These are the prerequisits to training in my opinion.
-You need to be able to ride with no hands on the reins and no feet in the stirrups. If you can't do this then you can't isolate your cues from sloppy movement.
-You should have extensive knowledge of horses and how they move and think. If you have only taken lessons on one horse for a year it doesn't matter how well you ride you should not be training horses. If you believe that horses act like the horses in movies like Flicka, Black Beauty and the Black Stallion you WILL get hurt and you will NOT be a good trainer.
-A good trainer will have ridden many different horses. If you have been riding the same horse for the last ten years you don't have as much experience as someone that has ridden 5 different horses a day for the last two years. You learn something from every horse so the more horses you ride the more you learn. Internships/working student positions are priceless for this reason.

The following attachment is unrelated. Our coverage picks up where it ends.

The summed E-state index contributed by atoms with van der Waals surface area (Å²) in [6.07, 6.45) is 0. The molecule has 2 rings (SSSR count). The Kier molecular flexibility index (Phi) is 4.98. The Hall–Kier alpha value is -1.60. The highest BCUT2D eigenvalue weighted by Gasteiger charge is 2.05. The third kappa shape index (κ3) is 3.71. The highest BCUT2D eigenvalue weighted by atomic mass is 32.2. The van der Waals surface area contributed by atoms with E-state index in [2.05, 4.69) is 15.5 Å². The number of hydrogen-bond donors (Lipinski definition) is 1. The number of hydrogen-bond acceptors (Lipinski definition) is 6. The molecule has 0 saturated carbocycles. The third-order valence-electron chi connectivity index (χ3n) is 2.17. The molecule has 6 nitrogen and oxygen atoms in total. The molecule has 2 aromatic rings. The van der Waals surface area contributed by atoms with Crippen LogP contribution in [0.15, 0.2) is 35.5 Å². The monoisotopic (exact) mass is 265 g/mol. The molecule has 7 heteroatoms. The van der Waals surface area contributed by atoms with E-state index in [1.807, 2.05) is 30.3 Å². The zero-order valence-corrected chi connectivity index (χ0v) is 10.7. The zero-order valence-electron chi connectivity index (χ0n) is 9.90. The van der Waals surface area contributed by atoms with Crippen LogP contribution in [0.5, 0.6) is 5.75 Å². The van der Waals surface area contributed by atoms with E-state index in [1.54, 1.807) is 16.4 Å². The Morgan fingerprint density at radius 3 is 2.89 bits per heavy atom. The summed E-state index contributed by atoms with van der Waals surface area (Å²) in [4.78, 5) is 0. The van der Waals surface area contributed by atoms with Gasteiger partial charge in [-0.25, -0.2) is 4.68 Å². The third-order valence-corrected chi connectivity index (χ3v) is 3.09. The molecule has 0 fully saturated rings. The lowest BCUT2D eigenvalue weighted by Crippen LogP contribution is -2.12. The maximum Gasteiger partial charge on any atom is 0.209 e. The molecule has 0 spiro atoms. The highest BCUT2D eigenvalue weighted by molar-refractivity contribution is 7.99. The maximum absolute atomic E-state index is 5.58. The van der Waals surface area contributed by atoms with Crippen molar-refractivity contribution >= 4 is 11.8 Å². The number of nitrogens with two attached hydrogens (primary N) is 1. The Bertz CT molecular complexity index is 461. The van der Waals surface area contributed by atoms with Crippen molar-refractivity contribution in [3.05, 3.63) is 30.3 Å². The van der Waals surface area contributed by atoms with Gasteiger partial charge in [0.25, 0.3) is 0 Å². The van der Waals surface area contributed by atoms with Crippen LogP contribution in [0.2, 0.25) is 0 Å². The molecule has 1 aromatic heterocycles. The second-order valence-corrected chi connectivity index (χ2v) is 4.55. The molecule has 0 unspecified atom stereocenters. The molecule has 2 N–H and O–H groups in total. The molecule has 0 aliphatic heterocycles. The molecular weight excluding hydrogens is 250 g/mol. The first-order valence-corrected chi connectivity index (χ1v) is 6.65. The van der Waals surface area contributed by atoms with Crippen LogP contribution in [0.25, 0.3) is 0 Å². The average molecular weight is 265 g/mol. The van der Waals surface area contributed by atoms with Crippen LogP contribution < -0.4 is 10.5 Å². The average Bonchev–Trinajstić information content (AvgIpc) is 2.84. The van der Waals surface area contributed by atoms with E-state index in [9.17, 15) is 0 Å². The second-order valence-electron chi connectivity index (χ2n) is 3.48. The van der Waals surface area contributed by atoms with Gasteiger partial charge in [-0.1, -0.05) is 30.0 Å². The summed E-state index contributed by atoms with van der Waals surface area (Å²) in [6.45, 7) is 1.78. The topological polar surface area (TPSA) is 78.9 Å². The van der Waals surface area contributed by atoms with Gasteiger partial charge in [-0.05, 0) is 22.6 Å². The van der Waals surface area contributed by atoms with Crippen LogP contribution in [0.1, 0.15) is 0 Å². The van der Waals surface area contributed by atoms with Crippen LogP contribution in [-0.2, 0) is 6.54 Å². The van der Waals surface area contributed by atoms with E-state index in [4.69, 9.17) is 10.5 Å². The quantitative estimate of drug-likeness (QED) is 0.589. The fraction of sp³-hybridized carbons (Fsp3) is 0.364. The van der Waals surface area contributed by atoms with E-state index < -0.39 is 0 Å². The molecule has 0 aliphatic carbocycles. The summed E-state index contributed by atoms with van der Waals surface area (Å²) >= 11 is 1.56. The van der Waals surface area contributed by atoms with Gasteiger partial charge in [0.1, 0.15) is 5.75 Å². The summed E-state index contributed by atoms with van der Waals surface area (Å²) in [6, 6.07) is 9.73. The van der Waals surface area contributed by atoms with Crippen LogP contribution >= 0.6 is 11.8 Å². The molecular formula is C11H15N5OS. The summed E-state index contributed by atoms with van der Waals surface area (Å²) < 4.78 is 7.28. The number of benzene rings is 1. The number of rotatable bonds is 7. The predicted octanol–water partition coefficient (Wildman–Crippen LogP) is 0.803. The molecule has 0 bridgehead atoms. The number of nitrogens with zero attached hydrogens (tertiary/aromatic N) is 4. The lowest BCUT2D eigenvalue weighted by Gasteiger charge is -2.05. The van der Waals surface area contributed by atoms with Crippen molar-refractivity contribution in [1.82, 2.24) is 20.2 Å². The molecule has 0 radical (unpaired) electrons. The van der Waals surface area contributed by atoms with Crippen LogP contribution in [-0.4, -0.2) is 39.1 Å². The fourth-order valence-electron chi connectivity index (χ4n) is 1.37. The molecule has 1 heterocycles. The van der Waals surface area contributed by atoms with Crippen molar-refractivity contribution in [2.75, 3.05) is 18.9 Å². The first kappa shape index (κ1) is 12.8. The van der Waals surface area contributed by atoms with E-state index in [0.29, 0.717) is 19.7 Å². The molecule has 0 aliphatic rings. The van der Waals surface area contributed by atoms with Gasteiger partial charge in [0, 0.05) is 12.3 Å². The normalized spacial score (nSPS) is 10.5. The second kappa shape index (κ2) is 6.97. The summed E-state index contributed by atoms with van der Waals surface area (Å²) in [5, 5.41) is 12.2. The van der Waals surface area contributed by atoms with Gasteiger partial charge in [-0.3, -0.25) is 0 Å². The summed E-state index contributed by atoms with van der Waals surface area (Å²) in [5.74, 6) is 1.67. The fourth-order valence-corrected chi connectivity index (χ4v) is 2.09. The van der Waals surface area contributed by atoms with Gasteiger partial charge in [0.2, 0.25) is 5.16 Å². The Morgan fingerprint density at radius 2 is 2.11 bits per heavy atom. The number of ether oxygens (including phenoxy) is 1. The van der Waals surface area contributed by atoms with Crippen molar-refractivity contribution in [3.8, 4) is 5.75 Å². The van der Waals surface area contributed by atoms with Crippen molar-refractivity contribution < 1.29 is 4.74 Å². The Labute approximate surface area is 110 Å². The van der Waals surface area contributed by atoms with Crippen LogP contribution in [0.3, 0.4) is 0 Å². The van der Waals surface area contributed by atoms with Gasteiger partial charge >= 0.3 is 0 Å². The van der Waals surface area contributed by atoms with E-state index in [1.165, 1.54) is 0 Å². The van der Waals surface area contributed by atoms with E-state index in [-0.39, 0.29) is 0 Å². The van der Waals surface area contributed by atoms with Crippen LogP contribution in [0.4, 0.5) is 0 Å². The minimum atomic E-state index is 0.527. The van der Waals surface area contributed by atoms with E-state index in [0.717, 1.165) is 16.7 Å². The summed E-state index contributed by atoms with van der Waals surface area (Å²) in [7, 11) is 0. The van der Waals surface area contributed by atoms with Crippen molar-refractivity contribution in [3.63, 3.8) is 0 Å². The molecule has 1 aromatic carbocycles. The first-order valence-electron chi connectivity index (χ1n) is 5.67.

-You need good facilities and equipment. If you have a $100 thrift store saddle and bridles hung together with baler twine and duct tape you won't look very competent and be haunted with equipment faliures. You don't need a round pen but you do need an enclosure with decent fences and good footing for the first few rides. You don't need a million dollar barn but a good safe pen is a must.
If you ride well and think that you want to start a colt and if you have the things listed above then you should be sucessful. Failure IS an option and it usually spells disaster for the horse. Make no excuses for yourself or your horse. Don't let your ego or emotions take control. There is no room for ego in good horsemanship. Ask for help BEFORE you get in trouble and take the advice of experienced horseman that can show you the results of thier training program.